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Market Adoption of Biofuels Depends on Government, Industry Collaboration

Bloomberg BNA’s expert authors analyze the use of biofuels as an alternative transportation fuel, particularly given the growing demand, availability, and environmental impacts of traditional petroleum production. 

 

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By Eric M. Jamison and Bruce Dale (February 27, 2012)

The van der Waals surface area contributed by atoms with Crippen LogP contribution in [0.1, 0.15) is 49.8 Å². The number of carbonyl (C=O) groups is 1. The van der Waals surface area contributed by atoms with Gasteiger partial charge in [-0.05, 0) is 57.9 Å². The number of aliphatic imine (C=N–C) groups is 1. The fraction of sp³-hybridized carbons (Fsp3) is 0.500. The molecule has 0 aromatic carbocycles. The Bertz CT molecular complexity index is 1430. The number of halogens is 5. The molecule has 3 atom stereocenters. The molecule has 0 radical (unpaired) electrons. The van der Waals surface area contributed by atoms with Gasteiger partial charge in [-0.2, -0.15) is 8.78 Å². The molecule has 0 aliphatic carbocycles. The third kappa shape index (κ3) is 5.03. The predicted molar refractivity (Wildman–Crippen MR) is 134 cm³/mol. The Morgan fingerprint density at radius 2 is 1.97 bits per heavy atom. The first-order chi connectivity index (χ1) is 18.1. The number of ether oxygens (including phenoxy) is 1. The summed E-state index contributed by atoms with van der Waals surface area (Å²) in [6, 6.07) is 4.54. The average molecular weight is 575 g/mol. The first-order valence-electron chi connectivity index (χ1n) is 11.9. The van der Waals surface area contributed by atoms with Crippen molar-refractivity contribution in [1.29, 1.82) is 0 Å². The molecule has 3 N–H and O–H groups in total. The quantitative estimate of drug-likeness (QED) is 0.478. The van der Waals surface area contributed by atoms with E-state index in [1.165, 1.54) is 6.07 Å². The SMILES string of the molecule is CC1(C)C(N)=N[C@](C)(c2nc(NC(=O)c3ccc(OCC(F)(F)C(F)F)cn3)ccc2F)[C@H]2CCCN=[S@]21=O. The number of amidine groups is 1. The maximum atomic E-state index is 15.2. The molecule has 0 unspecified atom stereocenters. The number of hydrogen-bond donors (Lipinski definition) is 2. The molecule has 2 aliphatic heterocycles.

Energy-related issues are at the forefront of U.S. policy initiatives, industry efforts, and university research. Of particular concern are liquid transportation fuels, a market that is almost completely dominated by petroleum. As economies around the globe develop and mature, there is an increased demand for liquid transportation fuel sources. Even as demand increases, fossil fuel supply is diminishing. Many of the facilities essential to production of transportation fuels are in politically unstable parts of the world, and in countries undergoing political reformation. Against the backdrop of increasing demand, decreasing supply, and political instability, more emphasis is placed on producing domestic oil and discovering other sources of transportation fuel. However, after the oil spills in the Gulf of Mexico and the Kalamazoo River in Michigan, sources of traditional energy that are most accessible to the U.S. market are under increased scrutiny and pressure due to the potential environmental risks associated with such projects. In recent years, the use of biofuels as an alternative transportation fuel has been much discussed among policymakers, producers, and academics.


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